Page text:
When Your Child Needs a Spinal Tap

A spinal tap (lumbar puncture) is a test that removes and checks a sample of CSF (cerebrospinal fluid). This fluid surrounds the brain and spinal cord.

During the test, a small sample of CSF is removed from the spinal canal. The sample is then studied in a lab. A spinal tap is safe. There is a very small risk of injuring the spinal cord or nerves. Within a few hours, your child’s body will make new fluid to replace what was removed. From start to finish, the test usually takes about  10 to 15 minutes. Some results will be available within hours. Other results will take a few days to finalize. This test is usually done to check for infection.

But there are other reasons to do a spinal tap. They can:

  • Check for bleeding in the brain

  • Look for cells that may mean your child has a central nervous system disease

  • Look for a tumor

  • Help diagnose multiple sclerosis or Guillain-Barré syndrome

  • Deliver medicines such as chemo to the brain and spinal cord

Cross section of lumbar spine showing needle inserted into epidural space.
During a spinal tap, a sample of cerebrosprinal fluid (CSF) is removed near the base of the spine. The spinal cord is not touched.

Before the test

Follow all instructions given by your child’s healthcare provider to prepare your child for the test.

If anesthesia will be used during the test, you’ll be given certain food, drink, and instructions for medicine to prepare your child. For instance, your child may be told to not eat or drink for a certain number of hours before the test.

Helping your child get ready

Many hospitals have people trained to help children cope with their medical care or hospital experience. These people are often called child life specialists. Check with your child’s healthcare provider if child life programs or other similar services are available. There are also things you can do to help your child get ready for a test or procedure. How best to do this depends on your child’s needs. Start with the tips below:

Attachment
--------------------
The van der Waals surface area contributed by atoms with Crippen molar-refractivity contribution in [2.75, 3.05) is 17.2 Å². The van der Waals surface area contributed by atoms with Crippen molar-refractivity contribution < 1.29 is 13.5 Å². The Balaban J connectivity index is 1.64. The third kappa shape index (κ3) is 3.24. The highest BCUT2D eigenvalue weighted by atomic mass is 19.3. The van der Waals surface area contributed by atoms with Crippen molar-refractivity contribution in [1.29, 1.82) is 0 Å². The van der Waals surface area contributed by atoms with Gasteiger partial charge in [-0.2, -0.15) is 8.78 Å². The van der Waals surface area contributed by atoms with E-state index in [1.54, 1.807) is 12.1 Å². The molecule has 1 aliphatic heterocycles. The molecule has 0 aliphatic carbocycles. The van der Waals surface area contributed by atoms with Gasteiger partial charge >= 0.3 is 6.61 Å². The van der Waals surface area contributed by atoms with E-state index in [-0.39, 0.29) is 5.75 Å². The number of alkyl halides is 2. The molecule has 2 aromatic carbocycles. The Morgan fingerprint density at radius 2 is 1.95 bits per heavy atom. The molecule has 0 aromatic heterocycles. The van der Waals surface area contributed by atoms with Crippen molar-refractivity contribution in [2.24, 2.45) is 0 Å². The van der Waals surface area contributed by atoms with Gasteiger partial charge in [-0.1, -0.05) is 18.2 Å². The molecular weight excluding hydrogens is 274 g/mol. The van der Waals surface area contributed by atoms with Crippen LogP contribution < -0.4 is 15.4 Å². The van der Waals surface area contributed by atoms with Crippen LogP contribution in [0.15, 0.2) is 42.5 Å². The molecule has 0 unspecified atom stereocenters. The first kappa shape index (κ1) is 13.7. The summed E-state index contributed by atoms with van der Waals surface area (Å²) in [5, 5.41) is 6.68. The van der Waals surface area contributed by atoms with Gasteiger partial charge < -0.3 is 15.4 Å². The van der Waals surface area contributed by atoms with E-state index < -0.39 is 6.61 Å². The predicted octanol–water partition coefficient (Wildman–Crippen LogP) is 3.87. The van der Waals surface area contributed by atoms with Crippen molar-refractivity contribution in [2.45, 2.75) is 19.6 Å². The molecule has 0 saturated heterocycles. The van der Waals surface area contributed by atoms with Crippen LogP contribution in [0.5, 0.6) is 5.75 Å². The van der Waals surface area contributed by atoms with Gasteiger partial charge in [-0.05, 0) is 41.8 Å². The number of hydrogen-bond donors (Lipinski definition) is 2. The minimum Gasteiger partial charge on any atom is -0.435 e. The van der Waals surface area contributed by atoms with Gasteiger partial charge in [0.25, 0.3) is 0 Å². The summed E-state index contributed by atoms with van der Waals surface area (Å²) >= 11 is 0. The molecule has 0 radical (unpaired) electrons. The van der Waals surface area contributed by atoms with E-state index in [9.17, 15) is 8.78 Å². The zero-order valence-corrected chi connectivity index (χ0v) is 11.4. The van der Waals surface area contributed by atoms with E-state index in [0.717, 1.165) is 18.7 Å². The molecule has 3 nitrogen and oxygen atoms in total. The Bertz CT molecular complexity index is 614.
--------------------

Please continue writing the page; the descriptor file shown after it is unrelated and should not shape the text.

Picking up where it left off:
• Use short and simple words to describe the test to your child. Tell them why it’s being done. Younger children tend to have a short attention span. So talk with them shortly before the test. Older children can be given more time to understand the test in advance.

  • Tell your child what to expect in the hospital during the test. For instance, you could talk about who will be doing the test and what the hospital room will look like.

  • Make sure your child understands which body parts will be involved in the test.

  • As best you can, describe how the test will feel. For instance, if your child is awake during the test, they may feel some mild pain or pressure when the needle is inserted. Let your child know that this mild pain won’t last long.

  • Let your child ask questions and answer these questions truthfully. Your child may feel nervous or afraid. They may even cry. Let your child know that you’ll be nearby during the test.

  • Use play when telling your child about the test, if appropriate. With younger children, this can mean role-playing with a child’s favorite toy or object. With older children, it may help to read books or show pictures of what happens during the test.

Let the healthcare provider know

For your child’s safety and best results, tell the healthcare provider if your child:

  • Takes any prescription or over-the-counter medicines. This includes any medicines that may make your child more likely to bleed, such as aspirin or ibuprofen. 

  • Is allergic to any medicines or iodine

  • Has any health problems, including conditions that may raise the risk for bleeding or increase pressure within the skull (intracranial pressure) 

During the test

A spinal tap is done by a trained healthcare provider. Ask your child’s provider in advance if you can stay with your child in the hospital room. Your child may bring along a favorite toy, such as a stuffed animal, for comfort. At the time of the test, your child will:

  • Change into a hospital gown and lie on a hospital bed

  • Be given anesthesia, if needed. A trained nurse (anesthetist) or specialized provider (anesthesiologist) helps with this process. Special equipment is then used to watch your child’s breathing, heart rate, and blood pressure.